Proposition #6: A mass becomes a people as its members are united in shared loves.

I draw this definition from Augustine, who modified Cicero’s account of civic unity based in shared interests. Both described Rome as a republic, not an empire, one constituted by a shared love of ­self-government and of honor. These loves characterize the American people, even in our vastness and differences.

The anti-elite, populist sentiments abroad at the moment are best understood as expressions of a love of self-government. Faced with a liberal empire overseen by a technocratic elite, the American people have become truculent. This is true on the left as well as on the right. I am no fan of socialism, but I interpret its rhetorical return as a sign that Democratic voters want to recover their political agency, just as Republican voters did when they ignored their betters and gave the nomination to Donald Trump.

As Americans, we imagine that this love of self-­government is common to all nations. But in some ­places, suspicion and ethnic rivalry make ­self-government unimaginable—and one cannot love what one cannot imagine. In other places, the populace is docile, satisfied to be governed by elites, hoping only that the laws will be just, or at least not burdensome and humiliating. Don’t tread on me: Americans’ love of self-­government is not unique, but it is distinctive. It differentiates us from many other nations in the world, especially in its intensity. The American love of self-government can be a fierce and jealous love.

We are united also in a love of honor. As Tocque­ville observed, in our democratic age, all citizens, even those of the lowest estate, have political opinions they are not ashamed to express. We seek a civic culture in which we are recognized as equal partners in our shared way of life, honored by our leaders with the salutation, “My fellow Americans.” In aristocratic nations, honor flows upward. In a democratic people, it reaches downward, lifting up the common man to the dignity of citizenship.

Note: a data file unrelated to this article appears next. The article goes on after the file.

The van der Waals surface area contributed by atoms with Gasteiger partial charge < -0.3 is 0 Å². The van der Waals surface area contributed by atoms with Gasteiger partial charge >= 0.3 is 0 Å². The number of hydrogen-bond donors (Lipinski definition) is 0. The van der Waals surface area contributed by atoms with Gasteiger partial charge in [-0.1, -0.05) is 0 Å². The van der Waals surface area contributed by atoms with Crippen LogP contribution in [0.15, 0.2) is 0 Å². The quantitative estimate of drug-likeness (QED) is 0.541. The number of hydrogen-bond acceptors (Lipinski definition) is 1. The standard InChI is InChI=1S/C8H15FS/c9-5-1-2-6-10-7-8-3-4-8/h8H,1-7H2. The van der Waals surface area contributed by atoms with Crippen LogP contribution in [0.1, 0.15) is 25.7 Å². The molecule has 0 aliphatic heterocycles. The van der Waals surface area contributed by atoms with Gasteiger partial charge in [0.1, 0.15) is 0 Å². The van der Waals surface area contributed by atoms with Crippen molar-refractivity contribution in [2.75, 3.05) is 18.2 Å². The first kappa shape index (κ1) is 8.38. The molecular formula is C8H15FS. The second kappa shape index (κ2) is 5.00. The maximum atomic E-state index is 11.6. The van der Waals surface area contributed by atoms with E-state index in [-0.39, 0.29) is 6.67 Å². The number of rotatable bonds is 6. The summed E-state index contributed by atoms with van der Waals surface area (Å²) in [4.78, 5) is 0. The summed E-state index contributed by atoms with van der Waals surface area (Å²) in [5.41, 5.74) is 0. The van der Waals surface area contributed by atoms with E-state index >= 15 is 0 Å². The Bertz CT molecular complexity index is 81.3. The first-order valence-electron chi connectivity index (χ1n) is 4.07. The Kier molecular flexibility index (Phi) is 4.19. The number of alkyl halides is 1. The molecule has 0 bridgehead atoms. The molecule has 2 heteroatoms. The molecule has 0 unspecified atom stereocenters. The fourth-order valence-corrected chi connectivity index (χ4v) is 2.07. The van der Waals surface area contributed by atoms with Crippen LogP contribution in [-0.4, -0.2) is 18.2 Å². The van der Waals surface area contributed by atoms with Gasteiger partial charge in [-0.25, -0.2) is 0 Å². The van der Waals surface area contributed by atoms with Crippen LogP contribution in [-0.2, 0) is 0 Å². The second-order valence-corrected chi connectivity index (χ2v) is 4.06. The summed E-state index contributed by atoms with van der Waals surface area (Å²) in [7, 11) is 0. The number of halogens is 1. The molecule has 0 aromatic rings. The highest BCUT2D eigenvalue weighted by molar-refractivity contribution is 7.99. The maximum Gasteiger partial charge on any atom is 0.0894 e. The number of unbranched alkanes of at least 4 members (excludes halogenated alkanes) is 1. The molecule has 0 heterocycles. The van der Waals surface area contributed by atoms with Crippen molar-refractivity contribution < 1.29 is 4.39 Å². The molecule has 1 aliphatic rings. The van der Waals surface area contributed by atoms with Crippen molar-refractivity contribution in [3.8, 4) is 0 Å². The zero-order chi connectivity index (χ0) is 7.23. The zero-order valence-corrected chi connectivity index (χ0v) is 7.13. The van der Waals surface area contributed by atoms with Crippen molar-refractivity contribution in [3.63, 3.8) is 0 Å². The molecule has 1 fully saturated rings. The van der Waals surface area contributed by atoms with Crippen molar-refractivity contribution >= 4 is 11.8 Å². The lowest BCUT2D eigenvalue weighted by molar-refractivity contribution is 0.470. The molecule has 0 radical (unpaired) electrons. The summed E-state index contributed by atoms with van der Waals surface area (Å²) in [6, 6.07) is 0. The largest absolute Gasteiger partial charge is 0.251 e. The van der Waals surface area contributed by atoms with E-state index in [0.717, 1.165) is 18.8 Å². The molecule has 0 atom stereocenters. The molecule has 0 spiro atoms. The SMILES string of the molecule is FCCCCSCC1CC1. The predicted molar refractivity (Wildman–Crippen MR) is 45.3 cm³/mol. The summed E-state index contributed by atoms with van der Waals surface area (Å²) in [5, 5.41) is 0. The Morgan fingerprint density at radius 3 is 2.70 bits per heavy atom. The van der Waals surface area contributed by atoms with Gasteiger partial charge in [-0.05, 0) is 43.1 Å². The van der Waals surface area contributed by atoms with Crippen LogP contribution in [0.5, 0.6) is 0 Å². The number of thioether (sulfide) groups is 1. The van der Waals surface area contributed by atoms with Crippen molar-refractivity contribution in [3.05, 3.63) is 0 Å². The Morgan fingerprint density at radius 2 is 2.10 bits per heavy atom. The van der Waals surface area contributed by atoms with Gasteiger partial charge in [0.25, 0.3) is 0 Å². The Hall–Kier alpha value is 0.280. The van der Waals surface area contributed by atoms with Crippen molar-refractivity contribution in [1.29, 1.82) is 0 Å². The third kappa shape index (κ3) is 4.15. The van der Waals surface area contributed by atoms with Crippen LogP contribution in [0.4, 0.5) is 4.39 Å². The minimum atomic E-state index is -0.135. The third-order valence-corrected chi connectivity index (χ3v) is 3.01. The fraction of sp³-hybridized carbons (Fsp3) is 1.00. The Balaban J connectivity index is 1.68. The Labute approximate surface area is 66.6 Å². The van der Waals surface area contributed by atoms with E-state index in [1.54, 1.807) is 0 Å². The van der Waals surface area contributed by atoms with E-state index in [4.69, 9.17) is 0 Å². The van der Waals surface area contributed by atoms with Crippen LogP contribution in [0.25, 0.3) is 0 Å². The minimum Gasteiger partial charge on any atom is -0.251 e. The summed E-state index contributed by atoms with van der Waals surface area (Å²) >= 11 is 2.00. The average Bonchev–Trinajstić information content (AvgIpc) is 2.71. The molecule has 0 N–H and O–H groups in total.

I am frustrated by the lukewarm patriotism of our university-educated elites. Their embarrassment over flag-waving dishonors their fellow citizens. When a man salutes the flag, he is honoring what we share, which is the dignity of citizenship in a great nation. Many of our fellow Americans have accomplished little. Some have made messes of their lives. They have not won prizes, attended fancy universities, achieved celebrity, or accumulated wealth. For them, the honor of shared citizenship is their greatest and most precious source of pride. Elite disdain for patriotic gestures and displays steals from them the glow of this honor. Love will go to great lengths to defend what it loves. For this reason, to the surprise of the “woke,” the American people are angered when the flag and other symbols of our country are dishonored.